Saga of the Domestics: The Invisible World Below Us

Of all of the activist groups and activists at my college, the College of Charleston, I am the only I am aware of to have concerned myself with the food workers and the janitors. In the myopic and solipsistic purview of the average student and member of faculty, they don’t exist. The minimum wage workers descended, in heritage and blood, from the toiling workers who swept the floors of this godless institution in the 18th century. The cruelty of our society manifested in the passive aggression of the most affluent ignoring the backbreaking hours spent to sanitize their buildings so they don’t catch the diseases whose absence they take for granted. In all of the calls for social justice that have spilled from the clubs of this school, none of them have taken into account the most mistreated of our people.

                In the bottom of one of the anthropology buildings is where the headquarters of the custodial staff is but most people don’t notice it. From that basement door, an ingress and egress of poor black people trapped in an almost inescapable cycle of poverty proceeds with the lines of malnutrition drawn on their faces. A short conversation with them will reveal varying degrees education and civic awareness but in every case it reveals a waste of human life spending as much time and life as they do cleaning the messes of their socioeconomic overlords. The frat boys and anime clubbers and everyone else whose hearts have seldom ever bled for their socioeconomic inferiors. In Titanic and in Downton Abbey, the downstairs people were sympathized with because the cameras told their side of the story. At least, a somewhat inaccurate one since Titanic’s portrayal of Edwardian era poverty was too jovial. Yet, no one tells the story of the downstairs people at my college. The movie of college life at my school has no scenes where the domestic servants play a role despite the fact that they are everywhere and play an extremely important part in the story.

                The Black Student Union sent a list of demands to the new president of the college but I was very disappointed with their failure to include the most racist aspect of college life. The fact that, like the slaveholders who founded this place, the current administrators use the cheapest Black labor they can legally use. Which is to say, they do the closest thing to slavery that they can legally get away with which does make one question that if slavery were legalized if the college would use slaves. I believe they would and given how little the student body cares about the plight of the domestic workers at the college now, it is not apparent that there would be much of a movement against the slavery. Given how badly the janitors are treated and universally Black they are, the college may as well raise a Confederate Flag on campus because their system of domestic servants is pretty Confederate. It is amazing how striking the classism of the college is with so few people noticing it.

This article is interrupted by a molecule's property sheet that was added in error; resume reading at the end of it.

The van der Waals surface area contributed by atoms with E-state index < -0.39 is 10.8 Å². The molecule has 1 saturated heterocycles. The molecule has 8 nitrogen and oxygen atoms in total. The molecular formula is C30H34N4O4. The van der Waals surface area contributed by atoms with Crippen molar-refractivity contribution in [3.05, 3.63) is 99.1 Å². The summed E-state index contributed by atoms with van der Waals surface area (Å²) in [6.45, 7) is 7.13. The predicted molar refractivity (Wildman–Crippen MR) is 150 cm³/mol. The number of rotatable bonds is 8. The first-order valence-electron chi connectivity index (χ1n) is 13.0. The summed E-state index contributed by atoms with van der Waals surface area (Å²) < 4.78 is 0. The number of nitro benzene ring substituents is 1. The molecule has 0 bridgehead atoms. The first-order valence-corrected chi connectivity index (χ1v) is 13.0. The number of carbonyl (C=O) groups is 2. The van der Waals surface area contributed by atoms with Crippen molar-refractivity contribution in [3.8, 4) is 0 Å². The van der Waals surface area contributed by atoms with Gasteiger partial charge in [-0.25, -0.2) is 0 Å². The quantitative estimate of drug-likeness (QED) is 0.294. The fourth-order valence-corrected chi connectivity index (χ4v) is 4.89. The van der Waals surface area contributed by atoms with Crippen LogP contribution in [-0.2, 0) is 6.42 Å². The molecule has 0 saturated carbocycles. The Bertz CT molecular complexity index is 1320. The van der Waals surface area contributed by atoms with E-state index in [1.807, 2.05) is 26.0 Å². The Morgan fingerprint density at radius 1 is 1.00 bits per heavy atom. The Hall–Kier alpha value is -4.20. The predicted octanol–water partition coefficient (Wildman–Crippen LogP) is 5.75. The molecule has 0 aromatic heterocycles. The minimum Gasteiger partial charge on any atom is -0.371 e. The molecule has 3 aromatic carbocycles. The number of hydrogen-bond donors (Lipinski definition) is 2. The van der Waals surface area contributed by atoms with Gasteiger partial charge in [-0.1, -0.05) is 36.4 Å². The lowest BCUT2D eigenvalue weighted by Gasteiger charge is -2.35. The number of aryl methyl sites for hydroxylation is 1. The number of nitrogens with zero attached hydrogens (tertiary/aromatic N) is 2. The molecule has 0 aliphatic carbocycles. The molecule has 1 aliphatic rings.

This is not mostly a race issue, either. It is a class issue. It is the fact that the college has a class structure of lower-income menial labor that is ignored and abused by rich people. While it is racist structurally, psychologically it is more classist because it is not an aversion to the people because of their race but more an exploitation and degradation based on labor-status and perceived social status and so I would classify the prejudice as more classist but just as inhumane. The college and the people in it think that they are living in a more egalitarian society than the slaveholders who founded the college and they are but they’re not a more egalitarian society than Victorian Britain so while it is better by a few degrees, it is not nearly where they think it is. They’re the worst of Charles Dickens, not the worst of Shelby Foote, but that’s nothing to brag about.

                That being the case, they should require as uniforms corsets and coattails. My greatest lamentation is that as classist as the boys and girls of my school are, they lack the class to justify it. The girls should be prissier and the boys more chivalrous. At least, if they’re going to play Victorian rich people. Personally, I think period dress up parties are fun and I would thoroughly enjoy that. My fairy-tale fantasies are elated at the vision. However, I doubt that would happen and even if it did make the classist state of affairs more apparent, nothing would happen about them. I can only hope that my small voice can help the most maltreated people in my world and at my school.

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